Originally appearing in The SHIELD™ - Volume 04 - Fall 2006
Part 1 of a 3-part series - Corporate tips to build brand and avoid disaster in the conversational era.
Corporate success in the conversational era
Blogging is here to stay.
For those of us who’ve barely mastered emails and surfing the Net,
it’s a rude awakening. Blogging is the practice of running a “web log”
where people from all over the world can chat with each other about
Web experts call this the conversational era, and like any other new
era, it comes with its own set of rules and expectations. Companies who
hope to remain competitive and aware need to find ways to incorporate
blogging into their corporate strategies. Why? Because people are talking
about them – and where people talk, anything can happen.
Some companies have tried the ostrich approach. Stick one’s head
in the sand, and one doesn’t have to see the corporate damage being
done on blogs and message boards. The results have almost always been
Reacting without careful thought or strategy can be equally devastat-
ing. Corporations, like people, need to detach themselves emotionally
before rushing in to defend their company’s reputation.This can be hard
when all the rule books are outdated and no longer apply.
People these days recognize sincerity. As customers, their choices are
endless. They will gravitate toward companies who show they are pas-
sionate about their work and respectful of the people who make their
A positive blog presence, as this series of articles will show, can trans-
late into effective brand strategies, which include rebuilding old brands
and introducing new ones. But when it comes to blogging, flash and
dazzle won’t work. Honest conversation will.
The following tips will help you engage effectively with online con-
versations. Some of these suggestions, because corporations have been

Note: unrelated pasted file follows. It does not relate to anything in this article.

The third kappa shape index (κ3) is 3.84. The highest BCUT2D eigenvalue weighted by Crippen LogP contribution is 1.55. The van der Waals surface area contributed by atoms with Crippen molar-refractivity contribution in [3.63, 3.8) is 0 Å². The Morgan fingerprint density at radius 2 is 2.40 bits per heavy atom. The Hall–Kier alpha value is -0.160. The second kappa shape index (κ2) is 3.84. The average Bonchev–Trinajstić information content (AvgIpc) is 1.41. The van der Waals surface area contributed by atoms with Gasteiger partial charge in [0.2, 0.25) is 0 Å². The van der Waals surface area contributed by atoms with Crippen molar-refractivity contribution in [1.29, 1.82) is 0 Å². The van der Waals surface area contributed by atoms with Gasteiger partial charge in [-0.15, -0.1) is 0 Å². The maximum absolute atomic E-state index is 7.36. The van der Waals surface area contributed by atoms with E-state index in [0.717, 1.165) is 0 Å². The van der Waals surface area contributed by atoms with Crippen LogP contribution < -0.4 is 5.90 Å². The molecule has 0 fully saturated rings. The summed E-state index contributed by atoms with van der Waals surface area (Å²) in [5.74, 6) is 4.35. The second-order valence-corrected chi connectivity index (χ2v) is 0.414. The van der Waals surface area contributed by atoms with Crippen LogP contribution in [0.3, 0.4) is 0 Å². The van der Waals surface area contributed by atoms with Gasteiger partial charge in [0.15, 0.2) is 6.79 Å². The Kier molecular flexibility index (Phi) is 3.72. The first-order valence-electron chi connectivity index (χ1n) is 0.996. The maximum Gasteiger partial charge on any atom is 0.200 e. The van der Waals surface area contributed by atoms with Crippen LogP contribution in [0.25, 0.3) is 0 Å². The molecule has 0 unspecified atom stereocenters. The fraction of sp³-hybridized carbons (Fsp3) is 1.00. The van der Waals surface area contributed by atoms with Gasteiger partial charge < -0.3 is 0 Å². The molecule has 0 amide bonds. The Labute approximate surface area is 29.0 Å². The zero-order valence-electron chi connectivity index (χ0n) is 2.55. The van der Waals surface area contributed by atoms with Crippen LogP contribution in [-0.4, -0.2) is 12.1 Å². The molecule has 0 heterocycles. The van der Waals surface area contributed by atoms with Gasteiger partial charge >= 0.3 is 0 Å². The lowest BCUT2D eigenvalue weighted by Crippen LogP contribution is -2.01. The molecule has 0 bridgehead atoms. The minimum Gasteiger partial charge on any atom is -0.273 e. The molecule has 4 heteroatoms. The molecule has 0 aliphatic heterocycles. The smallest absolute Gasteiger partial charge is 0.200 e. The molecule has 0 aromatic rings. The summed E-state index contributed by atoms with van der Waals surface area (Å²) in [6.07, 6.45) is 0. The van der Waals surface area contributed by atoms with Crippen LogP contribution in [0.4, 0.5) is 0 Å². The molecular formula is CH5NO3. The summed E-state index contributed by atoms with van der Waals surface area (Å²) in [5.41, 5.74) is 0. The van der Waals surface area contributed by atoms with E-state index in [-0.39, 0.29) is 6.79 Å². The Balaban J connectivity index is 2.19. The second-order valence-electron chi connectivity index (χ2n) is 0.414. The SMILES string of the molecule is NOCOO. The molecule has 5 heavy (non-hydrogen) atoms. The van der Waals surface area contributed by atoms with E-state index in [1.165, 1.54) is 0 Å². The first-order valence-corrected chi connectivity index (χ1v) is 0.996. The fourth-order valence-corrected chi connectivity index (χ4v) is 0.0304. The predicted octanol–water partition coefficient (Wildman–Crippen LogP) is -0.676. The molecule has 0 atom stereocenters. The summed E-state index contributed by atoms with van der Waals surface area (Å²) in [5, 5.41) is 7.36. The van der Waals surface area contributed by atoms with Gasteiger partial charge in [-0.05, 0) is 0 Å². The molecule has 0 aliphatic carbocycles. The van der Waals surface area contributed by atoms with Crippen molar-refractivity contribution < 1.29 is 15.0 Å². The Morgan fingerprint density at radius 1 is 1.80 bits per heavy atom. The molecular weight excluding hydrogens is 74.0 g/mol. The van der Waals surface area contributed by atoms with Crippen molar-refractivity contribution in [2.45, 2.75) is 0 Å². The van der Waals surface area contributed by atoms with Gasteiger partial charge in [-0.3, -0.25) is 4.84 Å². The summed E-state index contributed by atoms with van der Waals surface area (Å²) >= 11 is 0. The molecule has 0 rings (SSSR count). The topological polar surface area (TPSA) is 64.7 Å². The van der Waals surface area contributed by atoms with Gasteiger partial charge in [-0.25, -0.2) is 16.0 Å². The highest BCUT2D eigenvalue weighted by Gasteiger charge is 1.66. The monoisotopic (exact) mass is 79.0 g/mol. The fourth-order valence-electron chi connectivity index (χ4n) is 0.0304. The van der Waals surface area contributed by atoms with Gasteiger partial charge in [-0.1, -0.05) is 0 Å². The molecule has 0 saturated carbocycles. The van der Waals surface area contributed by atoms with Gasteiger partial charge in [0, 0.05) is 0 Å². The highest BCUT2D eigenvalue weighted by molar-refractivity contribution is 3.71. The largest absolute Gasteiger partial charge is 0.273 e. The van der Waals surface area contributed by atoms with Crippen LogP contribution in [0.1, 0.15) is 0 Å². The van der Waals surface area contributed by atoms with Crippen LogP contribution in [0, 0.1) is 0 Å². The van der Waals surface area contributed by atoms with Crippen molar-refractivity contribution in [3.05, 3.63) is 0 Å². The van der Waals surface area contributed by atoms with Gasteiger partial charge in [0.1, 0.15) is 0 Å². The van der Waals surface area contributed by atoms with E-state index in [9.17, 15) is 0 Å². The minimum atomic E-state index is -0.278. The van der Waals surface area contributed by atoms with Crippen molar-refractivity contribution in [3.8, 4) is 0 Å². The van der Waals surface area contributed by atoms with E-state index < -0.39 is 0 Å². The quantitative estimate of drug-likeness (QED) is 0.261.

conditioned otherwise, may feel counter-productive. But the web-based
evidence is overwhelming. These approaches work.
1. Listen. Most companies make the mistake of avoiding or mini-
mizing issues brought up by dissatisfied customers. The blogging com-
munity will see right through this and won’t put up with it. They will
eventually drive a stake through even the finest company’s heart.
2. Respond in a timely, concise and focused manner. Bring-
ing on an arsenal of PR and legal advisors isn’t always necessary or ad-
visable. Talk in a way that people will understand. Keep the language
and concepts simple.
3. Admit when you are wrong. This is often what the audience
wants. What makes blogs unique is their ability to self-regulate.
You won’t be able to win over everyone, but some will feel your pas-
sion and hear what you’re saying. These people will become your allies,
and they will turn the tide in your favour.
4. Accept the repercussions of your actions. Companies who
admit wrongdoing are often rewarded because they were truthful and
willing to accept the consequences of their actions. Their rewards are au-
dience trust and greater customer loyalty. The trick is, stay with the top-
ics at hand. When you’ve successfully won over your audience, DON’T
make the mistake that our final tip warns you about.
5. Talk, don’t sell. Blogs were founded on an anti-pitch sentiment.
Defy this truth, and expect to be burned. Businesses often try with well-
intended eagerness to promote their product on blogs, citing low costs
and other accessibility features. Bloggers’ first loyalty, however, is to the blogging community. Companies who’ve never been the target of nega-
tive conversation suddenly find themselves attacked for lack of obedi-
ence to the anti-pitch rule (also known as “splogging”). Winning over an
angry audience for “selling out of place” can take years.
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Below are some links to product or company mentions in mainstream media:
Protecting the firm’s name on the web | Law Times
Safeguard Your Brand Reputation Online | Inc. Technology
They’ve got their eyes on you—are your ears burning? | ComputerWorld Canada
Blog author threatens to go "on a killing spree" | CNW Group
Blog author threatens to go "on a killing spree" | PR Newswire
Tips on Safeguarding Your Online Reputation | WSJ Startup Journal